Two low-income families are suing Habitat for Humanity of Greater Vancouver for allegedly breaching oral contracts promising them a path to home ownership.
Two couples named in the civil lawsuit say they signed papers and started paying an interest-free mortgage issued by the non-profit group, but now fear they may never actually own the properties they live in. They have no documents outlining the terms of the original deals .
One family was shocked to learn after six years that the home they thought they were purchasing for $255,000 will now cost more than double that price. In turn, Habitat for Humanity says its policy doesn't allow for prices below market value.
As for any documents that show the original home value as $255,000, neither side can produce them.
There are 58 chapters of Habitat for Humanity in Canada. The non-profit organization was created to offer newcomers a 'hand up' to home ownership, to break poverty cycles. They do this by acting as the bank and offering a home for no down payment or interest to families that meet their criteria.
Shahra-sad Mohamed Warsame Ali and her husband Ali Hassan Hersi signed on with Habitat and passed the non-profit's strict vetting process six years ago.
The Somali couple were handed keys to their new three-bedroom townhouse and their smiles illustrate leaflets used to promote the non-profit to other applicants.
"Oh my goodness we were so happy! We were happy about the prospect of owning a home," said Hersi who fled the civil war in Somalia at 17.
"They told us that you are the perfect family that we are looking for."
In 2015 they moved into their townhouse in a 27-unit complex in Burnaby.
They soon worked off the required 500 "sweat equity" hours at Habitat's ReStore. And they paid the monthly $1,020 fee believing it was going toward their mortgage.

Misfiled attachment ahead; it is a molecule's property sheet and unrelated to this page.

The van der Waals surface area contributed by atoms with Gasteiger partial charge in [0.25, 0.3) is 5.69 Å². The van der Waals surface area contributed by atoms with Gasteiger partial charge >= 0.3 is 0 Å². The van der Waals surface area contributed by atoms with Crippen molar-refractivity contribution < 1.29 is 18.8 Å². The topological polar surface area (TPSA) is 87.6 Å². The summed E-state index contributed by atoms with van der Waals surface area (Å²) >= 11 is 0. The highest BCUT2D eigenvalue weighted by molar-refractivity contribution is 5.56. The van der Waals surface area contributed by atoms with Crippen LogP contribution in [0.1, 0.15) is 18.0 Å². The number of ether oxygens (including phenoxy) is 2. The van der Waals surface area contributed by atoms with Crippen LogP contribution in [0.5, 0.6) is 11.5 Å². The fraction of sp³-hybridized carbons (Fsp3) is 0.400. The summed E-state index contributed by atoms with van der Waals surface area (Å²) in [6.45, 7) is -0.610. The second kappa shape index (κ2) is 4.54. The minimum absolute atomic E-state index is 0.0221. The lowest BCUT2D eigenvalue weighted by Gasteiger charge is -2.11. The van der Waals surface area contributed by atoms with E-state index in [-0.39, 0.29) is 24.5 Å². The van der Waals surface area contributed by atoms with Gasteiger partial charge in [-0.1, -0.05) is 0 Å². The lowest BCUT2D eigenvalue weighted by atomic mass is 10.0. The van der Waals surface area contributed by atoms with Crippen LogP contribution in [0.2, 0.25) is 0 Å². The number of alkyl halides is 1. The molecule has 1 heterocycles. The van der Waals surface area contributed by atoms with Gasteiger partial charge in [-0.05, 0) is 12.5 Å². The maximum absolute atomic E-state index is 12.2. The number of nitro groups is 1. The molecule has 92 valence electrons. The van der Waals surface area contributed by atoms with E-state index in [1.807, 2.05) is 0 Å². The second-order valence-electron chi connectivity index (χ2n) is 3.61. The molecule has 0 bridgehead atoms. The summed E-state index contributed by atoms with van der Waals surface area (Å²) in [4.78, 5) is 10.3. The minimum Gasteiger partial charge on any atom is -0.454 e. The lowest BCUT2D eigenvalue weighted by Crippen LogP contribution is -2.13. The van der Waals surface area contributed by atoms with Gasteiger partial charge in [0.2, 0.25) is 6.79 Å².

They got jobs: he at Bell Mobility and she at LifeLabs. Then after a year of tenancy they again asked to sign the mortgage and have the property title passed over to them — as agreed in 2015.
But then they met a wall.
Now they say they aren't confident they really own a home.
The meeting with no record
The couple says they attended a meeting on Feb. 13, 2015, at Habitat's office with then CEO Tim Clark and Clare Davey, head of Family Services and special Projects with Habitat.
In a civil statement of claim filed with B.C. In The Supreme Court this week the couple alleges they were not allowed to bring a mobile phone to that meeting. Figures were written on a white board. The civil claim says there was an oral agreement that the townhouse would be valued at $255,000.
They claim that documents were signed — but copies were never shared, despite requests.
By the summer of 2016 they asked the new Habitat CEO for the mortgage and title to their home as promised in a tenancy agreement.
"We've been in limbo ever since," said Hersi.
Years passed with no mortgage, as housing prices soared.
Finally in 2020 the non-profit proposed a mortgage, now valuing the home at $590,000, more than double the initial $255,000 value.
"I asked — is this a bait and switch?" said Hersi.
Oral agreements are enforceable in B.C. but it must be proven that they exist and that terms were agreed to. They are not common in property matters, nor are they standard for Habitat for Humanity, according to the non-profit.
The situation has caused much stress, the couple says.
"We wanted a better life for our kids ... and all of that now is uncertain," Warsame Ali said.
"If anybody had told this story before we applied we wouldn't have partnered up with them ... I wouldn't wish this on anyone. I can't sleep."
Habitat CEO Dennis Coutts took over in 2016 and blames delays on an "internal policy review."
"In retrospect, would it have been better had we been able to do the mortgages earlier? Clearly it would have been better for everybody."
But he says families suffered no financial harm and were offered a property value based on 2017 prices.
As for any oral agreement in 2015, he says: "I can't verify that commitment. There is nothing in writing. There's nothing in the files that I can see. And [agreeing to below market value] would have been contrary to the policies of Habitat for Humanity."
Owners can sell their homes back to Habitat for about 65-70 per cent of the equity paid, after taxes, utilities and a 10 per cent fee is subtracted.
"It's a hand up program, not a hand out," said Coutts.
Families received a "blessing" and "thousands" are "standing in line and wanting this opportunity," said Coutts.